Dengue is a mosquito-borne tropical disease caused by four types of the dengue virus, leading to mild, flu-like symptoms in most people. However, a small number of patients develop severe disease, with potentially fatal bleeding and organ damage. The risk of severe disease is higher in people who have been infected a second time.
According to the World Health Organization, there are approximately 390 million dengue infections per year worldwide, with an estimated death rate of 20,000 to 25,000 per year, primarily in children. Before 1970, only nine countries had experienced severe dengue epidemics, while today the disease is endemic in more than 100 countries, including in Europe. It is the second most-diagnosed cause of fever after malaria among travellers returning from low- and middle-income countries.
This is the first time the CHMP simultaneously reviews a medicinal product meant for the European Union (EU) market, under the centralised procedure, and non-EU countries, under the 'EU-Medicines for all' programme - or EU-M4all. EMA's initiative to support parallel applications for the EU-M4all opinion and the centralised procedure aims to make innovative or generic medicines and vaccines that address unmet medical needs or are of major public health interest available in Europe and globally faster, while avoiding duplication of efforts from regulators.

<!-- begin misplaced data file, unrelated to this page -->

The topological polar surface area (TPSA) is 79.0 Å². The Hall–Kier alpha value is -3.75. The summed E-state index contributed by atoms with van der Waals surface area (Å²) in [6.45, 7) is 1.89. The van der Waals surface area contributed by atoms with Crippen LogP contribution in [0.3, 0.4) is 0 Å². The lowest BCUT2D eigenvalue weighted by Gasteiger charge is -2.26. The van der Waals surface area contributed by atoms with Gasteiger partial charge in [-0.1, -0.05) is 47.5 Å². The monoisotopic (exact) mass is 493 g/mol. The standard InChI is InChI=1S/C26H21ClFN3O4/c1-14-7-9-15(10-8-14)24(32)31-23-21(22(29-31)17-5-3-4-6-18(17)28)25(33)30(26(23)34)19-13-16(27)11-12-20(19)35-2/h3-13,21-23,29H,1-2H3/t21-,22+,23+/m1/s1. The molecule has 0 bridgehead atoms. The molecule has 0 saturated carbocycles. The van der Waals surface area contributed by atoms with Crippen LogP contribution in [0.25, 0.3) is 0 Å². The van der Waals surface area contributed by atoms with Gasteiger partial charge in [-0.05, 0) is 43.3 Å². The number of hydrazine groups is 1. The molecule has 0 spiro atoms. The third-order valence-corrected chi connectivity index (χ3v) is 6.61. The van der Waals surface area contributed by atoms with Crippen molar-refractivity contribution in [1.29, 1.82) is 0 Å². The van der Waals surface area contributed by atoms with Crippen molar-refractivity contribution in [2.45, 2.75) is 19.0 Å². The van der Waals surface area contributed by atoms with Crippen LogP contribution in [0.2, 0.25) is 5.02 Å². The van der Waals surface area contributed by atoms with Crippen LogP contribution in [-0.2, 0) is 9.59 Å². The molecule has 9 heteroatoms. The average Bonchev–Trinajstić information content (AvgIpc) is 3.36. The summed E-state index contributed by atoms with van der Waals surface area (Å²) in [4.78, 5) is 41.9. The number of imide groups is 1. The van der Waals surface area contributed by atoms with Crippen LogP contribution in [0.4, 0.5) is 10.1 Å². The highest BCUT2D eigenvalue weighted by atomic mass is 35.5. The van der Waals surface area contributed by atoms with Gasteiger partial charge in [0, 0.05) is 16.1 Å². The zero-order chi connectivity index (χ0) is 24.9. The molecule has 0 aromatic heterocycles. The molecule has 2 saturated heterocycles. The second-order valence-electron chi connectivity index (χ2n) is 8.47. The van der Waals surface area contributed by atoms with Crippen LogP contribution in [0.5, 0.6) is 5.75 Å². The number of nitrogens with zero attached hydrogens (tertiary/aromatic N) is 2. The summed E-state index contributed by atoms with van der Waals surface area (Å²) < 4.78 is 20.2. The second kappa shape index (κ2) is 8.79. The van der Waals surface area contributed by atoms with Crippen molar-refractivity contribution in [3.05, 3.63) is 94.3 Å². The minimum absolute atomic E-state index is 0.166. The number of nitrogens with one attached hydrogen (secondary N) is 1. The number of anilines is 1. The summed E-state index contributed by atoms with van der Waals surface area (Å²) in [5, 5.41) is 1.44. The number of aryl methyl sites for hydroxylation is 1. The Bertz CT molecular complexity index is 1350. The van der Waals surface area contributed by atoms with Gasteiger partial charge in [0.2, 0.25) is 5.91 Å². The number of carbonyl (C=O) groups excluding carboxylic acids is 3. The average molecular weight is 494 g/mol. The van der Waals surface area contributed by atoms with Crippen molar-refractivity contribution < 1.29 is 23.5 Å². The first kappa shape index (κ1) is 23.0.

An antiviral therapy for dengue virus infection is not available, and most of the current measures that rely on mosquito control are not very efficient in preventing disease. There is an already approved vaccine, but the dengue tetravalent vaccine shows a wider protection for young children and people older than 45 years old. In light of this, a global unmet public health need is being addressed.
The benefits and safety of the current vaccine have been evaluated in 19 clinical trials that enrolled more than 27,000 people aged between 15 months and 60 years, from both endemic and non-endemic regions. The results of the studies show that dengue tetravalent vaccine prevents fever, severe disease and hospitalisation caused by any of the four serotypes of the dengue virus.
The most frequently reported suspected adverse events after any dose of this vaccine were injection site pain, headaches, muscle pain and feeling generally unwell.
Medicines submitted under the EU-M4all programme are assessed by the CHMP in collaboration with the WHO and the target countries, combining EMA's scientific review capabilities with the epidemiology and local disease expertise of WHO and experts and national regulators in the target countries. The CHMP scientific opinion under the EU-M4All procedure supports global regulatory capacity building and contributes to the protection and promotion of public health beyond the EU by assessing medicines for countries where regulatory capacity may be limited. National regulators can rely on the CHMP's scientific assessment to decide on the use of the medicine in their countries.